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Movie Review: Beowulf

By Matthew Huntley

November 29, 2007

Why, yes. I am naked.

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If the classic poem Beowulf was an illustrated storybook, it might look something like this. Director Robert Zemeckis, who's obviously in love with progressive cinema, brings out the myth and epic grandness of his source while keeping the "movie" story exciting and emotional. His methods aren't always clear or satisfying, but they ultimately make for a compelling popcorn experience.

The film has provoked a lot of caution from moviegoers because of its animation style. My friend Brett, himself an animator, questioned Zemeckis' intentions for directing a $150 million motion capture film instead of a live action one, especially when each costs about the same and human actors give greater weight and complexity to the characters. Harry Potter, The Lord of the Rings, The Chronicles of Narnia - all these movies were made with real people, gigantic sets and tons of special effects. So why would Zemeckis choose a different route for Beowulf, whose story calls for a similar scale?

Then again, why not? Just because live action fantasy is possible doesn't mean it's the best or only choice. Perhaps Zemeckis believed the story of Beowulf called for a different vision and style that regular human actors could not live up to. But if that's the case, why go to such great lengths to make the human characters look so real? Why not stylize the characters as much as the sets and creatures? Animation offers that luxury. What's the point of audiences saying, "Wow, that cartoon looks so real!" Trying to make animated characters appear as real as their human counterparts just doesn't seem practical.




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With that said, Beowulf works as fantasy action, with some amazing visuals and heavy characters. This is Zemeckis' third venture into motion capture after The Polar Express and Monster House, the former which he also directed. Zemeckis' intention with Beowulf, I think, is to express how the titular hero's larger-than-life mysticism and abilities go beyond human. I think Zemeckis wants us to be aware we're watching animation, and not accept it as reality. After all, what would be the point? The very nature of fantasy and mythology is to displace us from the world in order to explain things about it. It's not to adhere to the laws of nature.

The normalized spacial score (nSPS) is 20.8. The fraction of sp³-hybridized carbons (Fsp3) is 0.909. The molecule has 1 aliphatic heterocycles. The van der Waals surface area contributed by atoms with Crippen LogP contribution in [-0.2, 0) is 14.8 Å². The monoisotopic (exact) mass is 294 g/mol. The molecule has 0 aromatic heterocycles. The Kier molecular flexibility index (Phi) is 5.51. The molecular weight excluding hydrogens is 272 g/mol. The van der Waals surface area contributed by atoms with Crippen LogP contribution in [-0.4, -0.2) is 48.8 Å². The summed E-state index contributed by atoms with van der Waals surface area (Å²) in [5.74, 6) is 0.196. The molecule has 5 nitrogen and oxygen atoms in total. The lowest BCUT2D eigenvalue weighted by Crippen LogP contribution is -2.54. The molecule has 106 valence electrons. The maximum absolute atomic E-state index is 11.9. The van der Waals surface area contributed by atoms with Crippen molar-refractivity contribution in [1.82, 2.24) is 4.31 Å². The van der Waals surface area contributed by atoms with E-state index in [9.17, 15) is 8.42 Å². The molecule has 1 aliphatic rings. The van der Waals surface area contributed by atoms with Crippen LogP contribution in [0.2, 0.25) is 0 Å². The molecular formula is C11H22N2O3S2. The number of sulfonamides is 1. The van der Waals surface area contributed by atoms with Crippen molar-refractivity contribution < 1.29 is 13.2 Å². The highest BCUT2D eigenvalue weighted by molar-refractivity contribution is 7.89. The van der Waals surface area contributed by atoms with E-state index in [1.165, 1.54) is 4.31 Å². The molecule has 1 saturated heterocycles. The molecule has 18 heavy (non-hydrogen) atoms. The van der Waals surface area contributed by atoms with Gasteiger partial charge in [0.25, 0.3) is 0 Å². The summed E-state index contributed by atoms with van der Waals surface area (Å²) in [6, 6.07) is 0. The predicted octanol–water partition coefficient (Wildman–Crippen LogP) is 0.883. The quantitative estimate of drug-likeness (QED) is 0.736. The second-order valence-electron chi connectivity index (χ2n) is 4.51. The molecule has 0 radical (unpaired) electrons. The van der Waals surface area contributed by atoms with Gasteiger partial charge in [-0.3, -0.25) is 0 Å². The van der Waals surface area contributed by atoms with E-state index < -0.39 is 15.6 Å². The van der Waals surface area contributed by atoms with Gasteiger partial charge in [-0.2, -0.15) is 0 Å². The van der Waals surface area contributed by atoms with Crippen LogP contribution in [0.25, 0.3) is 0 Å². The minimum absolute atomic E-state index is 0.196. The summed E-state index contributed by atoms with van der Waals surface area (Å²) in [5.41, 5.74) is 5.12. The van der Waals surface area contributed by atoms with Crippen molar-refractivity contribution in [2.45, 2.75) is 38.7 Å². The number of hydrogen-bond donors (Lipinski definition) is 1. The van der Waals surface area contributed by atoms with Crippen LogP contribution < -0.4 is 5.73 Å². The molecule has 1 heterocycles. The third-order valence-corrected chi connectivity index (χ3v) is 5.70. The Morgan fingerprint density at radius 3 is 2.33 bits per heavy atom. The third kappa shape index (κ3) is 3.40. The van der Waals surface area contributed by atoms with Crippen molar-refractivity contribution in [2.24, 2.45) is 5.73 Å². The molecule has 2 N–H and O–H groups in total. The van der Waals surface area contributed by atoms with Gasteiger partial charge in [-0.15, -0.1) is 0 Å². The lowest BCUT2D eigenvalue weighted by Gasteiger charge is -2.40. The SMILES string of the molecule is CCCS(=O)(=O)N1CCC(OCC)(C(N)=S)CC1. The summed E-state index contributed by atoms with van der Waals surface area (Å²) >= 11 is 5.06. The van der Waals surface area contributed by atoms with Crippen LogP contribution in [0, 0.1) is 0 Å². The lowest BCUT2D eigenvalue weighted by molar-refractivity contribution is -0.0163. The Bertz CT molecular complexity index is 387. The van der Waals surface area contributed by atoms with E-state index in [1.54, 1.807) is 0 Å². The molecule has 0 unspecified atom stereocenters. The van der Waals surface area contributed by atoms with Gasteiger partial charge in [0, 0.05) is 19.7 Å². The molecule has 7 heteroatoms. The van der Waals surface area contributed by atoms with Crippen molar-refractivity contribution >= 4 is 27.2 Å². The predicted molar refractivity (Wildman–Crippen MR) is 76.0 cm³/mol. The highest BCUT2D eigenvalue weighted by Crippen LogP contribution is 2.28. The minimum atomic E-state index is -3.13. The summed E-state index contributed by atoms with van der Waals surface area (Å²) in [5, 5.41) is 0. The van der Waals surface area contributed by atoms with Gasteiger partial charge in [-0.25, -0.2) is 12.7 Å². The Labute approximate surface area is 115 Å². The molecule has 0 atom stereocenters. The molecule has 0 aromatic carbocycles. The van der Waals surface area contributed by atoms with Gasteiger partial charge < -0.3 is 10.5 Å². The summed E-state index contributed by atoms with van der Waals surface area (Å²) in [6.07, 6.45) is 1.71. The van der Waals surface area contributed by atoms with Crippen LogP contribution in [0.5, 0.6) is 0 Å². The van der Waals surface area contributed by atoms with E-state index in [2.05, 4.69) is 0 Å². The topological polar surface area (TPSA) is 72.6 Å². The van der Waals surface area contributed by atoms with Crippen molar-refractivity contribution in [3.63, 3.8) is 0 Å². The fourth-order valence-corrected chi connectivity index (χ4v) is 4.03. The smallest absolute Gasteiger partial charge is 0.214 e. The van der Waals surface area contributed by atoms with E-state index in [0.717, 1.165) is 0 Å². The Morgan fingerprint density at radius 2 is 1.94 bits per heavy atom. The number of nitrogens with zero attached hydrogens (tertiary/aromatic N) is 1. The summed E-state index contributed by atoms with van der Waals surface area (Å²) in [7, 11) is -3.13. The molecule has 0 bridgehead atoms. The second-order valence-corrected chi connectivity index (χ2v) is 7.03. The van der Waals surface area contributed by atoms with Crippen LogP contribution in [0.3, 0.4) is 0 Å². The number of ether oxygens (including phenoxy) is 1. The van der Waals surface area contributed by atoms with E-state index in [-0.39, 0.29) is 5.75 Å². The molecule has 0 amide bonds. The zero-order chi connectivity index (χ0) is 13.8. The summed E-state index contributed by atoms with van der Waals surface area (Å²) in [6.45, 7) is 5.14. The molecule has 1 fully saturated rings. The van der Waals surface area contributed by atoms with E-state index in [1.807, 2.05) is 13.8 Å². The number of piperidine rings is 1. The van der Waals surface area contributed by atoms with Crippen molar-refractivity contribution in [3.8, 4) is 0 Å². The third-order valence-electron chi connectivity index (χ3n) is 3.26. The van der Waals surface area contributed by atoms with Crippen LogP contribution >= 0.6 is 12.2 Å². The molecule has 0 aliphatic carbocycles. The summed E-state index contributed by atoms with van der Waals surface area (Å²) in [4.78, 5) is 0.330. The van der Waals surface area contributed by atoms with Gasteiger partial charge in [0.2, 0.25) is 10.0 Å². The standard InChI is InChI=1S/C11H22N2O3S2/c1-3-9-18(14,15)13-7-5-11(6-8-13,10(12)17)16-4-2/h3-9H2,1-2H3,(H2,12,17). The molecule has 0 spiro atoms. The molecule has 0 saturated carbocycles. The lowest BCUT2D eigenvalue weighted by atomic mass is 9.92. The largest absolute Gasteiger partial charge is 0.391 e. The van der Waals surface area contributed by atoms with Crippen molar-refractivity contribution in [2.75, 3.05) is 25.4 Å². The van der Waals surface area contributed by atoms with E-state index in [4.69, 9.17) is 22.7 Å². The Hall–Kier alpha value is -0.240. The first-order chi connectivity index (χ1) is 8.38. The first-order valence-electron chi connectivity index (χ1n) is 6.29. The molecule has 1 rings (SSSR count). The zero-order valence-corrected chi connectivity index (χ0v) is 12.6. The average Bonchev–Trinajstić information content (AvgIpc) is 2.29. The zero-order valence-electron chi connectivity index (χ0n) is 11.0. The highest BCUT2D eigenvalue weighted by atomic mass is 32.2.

During its short existence, I have enjoyed motion capture films but still find a problem with how the technology renders characters' eyes. Unlike 2-D or computer animation, the animators try hard to make the characters' eyes look human, with realistic colors and sizes. But somehow, they still end up looking cross-eyed as if the characters are wearing masks. And because it's a character's eyes we first notice, that lack of depth gives way to an absence of soul. This is where filming humans would have worked better.

But that doesn't dismiss the movie's other virtues. Set in 700 A.D., King Hrothgar (Anthony Hopkins) drunkenly celebrates his ruling over Heorot, a cold and rustic kingdom in a mountainous region of Denmark. One night, the monster Grendel (Crispin Glover), awakened and disturbed by Heorot's singing and merriment, attacks and kills several people in the mead hall. Unable to attack Hrothgar, Grendel retreats to his mother (Angelina Jolie).


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